themselves. Ninety-five percent, that`s tonight`s "Big Number."

Up next, how is this for hypocrisy? Congressman Eric Cantor insists
any money spent on hurricane cleanup to be offset by other spending cuts.
But, of course, that wasn`t his opinion when a tropical storm hit his
district a few years back.
You`re watching HARDBALL, only on MSNBC.

(COMMERCIAL BREAK)

BRAD GOODE, CNBC CORRESPONDENT: I`m Brad Goode with your CNBC "Market
Wrap."

An upbeat end to an August most investors would just like to forget.
The Dow Jones industrials climbing 53 points, now back in positive
territory for the year. The S&P 500 added six, and the Nasdaq tacked on
three points.

It was the worst August for stocks in a decade, with all the major
indices tumbling between 4 and 6 percent. Banks got the worst of it,
especially some of the regionals, but today it was AT&T slumping after the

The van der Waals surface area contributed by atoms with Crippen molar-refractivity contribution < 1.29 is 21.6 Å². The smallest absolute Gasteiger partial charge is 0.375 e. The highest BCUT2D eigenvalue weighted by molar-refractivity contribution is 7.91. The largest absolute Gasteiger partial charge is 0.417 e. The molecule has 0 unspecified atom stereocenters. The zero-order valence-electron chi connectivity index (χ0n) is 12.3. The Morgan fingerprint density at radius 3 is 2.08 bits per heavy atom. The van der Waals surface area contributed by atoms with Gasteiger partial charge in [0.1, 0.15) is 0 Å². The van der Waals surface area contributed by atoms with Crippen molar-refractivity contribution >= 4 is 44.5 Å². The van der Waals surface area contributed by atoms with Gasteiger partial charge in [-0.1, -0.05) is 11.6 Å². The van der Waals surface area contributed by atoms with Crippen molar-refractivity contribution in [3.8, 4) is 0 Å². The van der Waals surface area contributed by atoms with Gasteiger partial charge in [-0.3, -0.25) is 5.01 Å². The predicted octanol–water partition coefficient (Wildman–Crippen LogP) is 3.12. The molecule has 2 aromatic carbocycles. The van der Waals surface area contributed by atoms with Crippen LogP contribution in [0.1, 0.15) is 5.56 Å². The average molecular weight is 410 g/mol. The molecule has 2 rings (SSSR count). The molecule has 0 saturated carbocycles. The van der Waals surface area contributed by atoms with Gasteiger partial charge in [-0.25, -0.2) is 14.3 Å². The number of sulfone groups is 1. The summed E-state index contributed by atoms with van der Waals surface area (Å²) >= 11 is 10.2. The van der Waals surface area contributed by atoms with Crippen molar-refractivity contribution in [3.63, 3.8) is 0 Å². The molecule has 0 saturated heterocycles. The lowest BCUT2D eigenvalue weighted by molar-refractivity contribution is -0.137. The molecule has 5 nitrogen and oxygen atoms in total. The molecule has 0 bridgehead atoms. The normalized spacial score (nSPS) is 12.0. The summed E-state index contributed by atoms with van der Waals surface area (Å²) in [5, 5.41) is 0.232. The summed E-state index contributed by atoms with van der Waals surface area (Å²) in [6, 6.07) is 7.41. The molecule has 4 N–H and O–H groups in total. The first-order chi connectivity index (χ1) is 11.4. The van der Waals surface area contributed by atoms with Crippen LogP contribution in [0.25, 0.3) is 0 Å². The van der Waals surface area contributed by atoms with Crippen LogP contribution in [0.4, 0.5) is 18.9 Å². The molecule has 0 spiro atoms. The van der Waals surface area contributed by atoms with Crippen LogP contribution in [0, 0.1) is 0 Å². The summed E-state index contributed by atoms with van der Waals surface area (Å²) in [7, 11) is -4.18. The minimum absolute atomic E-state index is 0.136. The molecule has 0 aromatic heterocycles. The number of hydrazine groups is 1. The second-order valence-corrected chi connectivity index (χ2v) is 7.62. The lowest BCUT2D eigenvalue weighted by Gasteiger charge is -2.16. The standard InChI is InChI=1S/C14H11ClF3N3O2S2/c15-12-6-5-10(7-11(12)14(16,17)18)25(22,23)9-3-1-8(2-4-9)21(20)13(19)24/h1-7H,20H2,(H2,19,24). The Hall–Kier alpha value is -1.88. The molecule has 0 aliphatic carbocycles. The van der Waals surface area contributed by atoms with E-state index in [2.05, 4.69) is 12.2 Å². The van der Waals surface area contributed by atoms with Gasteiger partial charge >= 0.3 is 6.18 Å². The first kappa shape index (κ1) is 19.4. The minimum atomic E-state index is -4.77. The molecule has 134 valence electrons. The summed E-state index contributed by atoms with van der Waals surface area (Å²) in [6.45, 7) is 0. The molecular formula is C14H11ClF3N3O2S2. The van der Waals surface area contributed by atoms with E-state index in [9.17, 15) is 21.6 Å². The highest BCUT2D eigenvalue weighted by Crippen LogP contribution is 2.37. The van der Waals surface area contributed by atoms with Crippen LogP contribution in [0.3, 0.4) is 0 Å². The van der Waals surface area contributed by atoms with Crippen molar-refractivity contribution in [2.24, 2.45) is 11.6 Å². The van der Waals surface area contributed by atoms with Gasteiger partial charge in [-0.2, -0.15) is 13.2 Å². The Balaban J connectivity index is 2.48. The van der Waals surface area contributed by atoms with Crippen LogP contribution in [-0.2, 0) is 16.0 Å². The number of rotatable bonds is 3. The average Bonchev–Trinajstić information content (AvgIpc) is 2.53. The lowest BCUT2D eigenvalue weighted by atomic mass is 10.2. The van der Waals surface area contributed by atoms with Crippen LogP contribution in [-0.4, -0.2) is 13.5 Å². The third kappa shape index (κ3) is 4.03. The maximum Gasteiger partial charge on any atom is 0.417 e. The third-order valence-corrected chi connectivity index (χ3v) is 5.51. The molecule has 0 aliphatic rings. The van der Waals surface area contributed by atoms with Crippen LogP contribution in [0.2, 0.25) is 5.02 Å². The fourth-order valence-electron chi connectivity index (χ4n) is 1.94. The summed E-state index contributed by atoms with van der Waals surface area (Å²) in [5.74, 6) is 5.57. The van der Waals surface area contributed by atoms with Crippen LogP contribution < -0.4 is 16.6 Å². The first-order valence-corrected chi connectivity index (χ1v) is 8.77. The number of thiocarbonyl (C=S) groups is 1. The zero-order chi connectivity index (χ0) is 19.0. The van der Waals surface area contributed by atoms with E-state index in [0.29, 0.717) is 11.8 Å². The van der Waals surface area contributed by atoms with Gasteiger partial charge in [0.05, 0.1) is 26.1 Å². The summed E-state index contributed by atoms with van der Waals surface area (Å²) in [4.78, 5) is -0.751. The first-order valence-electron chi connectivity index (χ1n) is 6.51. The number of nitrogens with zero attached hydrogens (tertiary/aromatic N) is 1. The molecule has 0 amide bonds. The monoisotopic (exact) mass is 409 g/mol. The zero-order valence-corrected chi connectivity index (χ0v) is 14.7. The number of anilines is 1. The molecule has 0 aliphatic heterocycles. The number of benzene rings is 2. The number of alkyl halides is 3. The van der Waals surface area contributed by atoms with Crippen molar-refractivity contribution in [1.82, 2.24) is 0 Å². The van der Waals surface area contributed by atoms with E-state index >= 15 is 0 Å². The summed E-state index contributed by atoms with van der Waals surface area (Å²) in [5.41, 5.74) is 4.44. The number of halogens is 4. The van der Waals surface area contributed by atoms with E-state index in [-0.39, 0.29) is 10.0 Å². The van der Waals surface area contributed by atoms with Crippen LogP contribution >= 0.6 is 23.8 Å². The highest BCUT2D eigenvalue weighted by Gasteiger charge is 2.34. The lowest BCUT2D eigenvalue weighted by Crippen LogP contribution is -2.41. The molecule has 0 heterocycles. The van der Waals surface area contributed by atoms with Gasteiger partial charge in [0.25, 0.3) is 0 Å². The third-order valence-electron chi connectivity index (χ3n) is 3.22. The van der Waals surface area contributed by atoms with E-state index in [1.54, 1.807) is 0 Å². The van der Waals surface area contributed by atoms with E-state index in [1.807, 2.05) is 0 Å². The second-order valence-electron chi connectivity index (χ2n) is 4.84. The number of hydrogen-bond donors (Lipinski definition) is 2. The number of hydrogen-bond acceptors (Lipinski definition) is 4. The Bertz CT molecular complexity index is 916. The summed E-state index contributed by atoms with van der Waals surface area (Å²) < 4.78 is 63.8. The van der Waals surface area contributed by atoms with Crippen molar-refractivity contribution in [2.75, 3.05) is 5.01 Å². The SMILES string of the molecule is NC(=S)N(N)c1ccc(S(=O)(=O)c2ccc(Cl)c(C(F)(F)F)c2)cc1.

Justice Department moved to block its takeover the T-Mobile, the Department
of Justice saying the $39 billion merger would be bad for consumers. But
cell phone tower companies gained because if AT&T can`t use T-Mobile`s
towers, it`s going to have to build more of its own.

Ford and short-term rental car company Zipcar advanced on word they
are teaming up to supply ZipcarS on 250 college campuses.

And Amazon surged on a report it will launch its new Android-powered
tablet to take on the iPad come October.

That`s it from CNBC, first in business worldwide -- now back to
HARDBALL.

SMERCONISH: Welcome back to HARDBALL.

Last weekend, millions of Americans up and down the East Coast were
slammed by Hurricane Irene. People lost their homes, their businesses and
several dozen people lost their lives. Now Republicans like House Majority
Leader Eric Cantor are threatening to withhold federal relief funds unless
they`re offset by cuts.

Are Republicans really going to keep the green eyeshades on while
thousands are suffering?

Joining me now are MSNBC political analysts David Corn of Mother Jones
and Michael Steele, a former chairman of the Republican National Committee.

Allow me to show you both what Congressman Cantor had to say on this
issue Monday morning.

(BEGIN VIDEO CLIP)

REP. ERIC CANTOR (R-VA), HOUSE MAJORITY LEADER: This is a time and an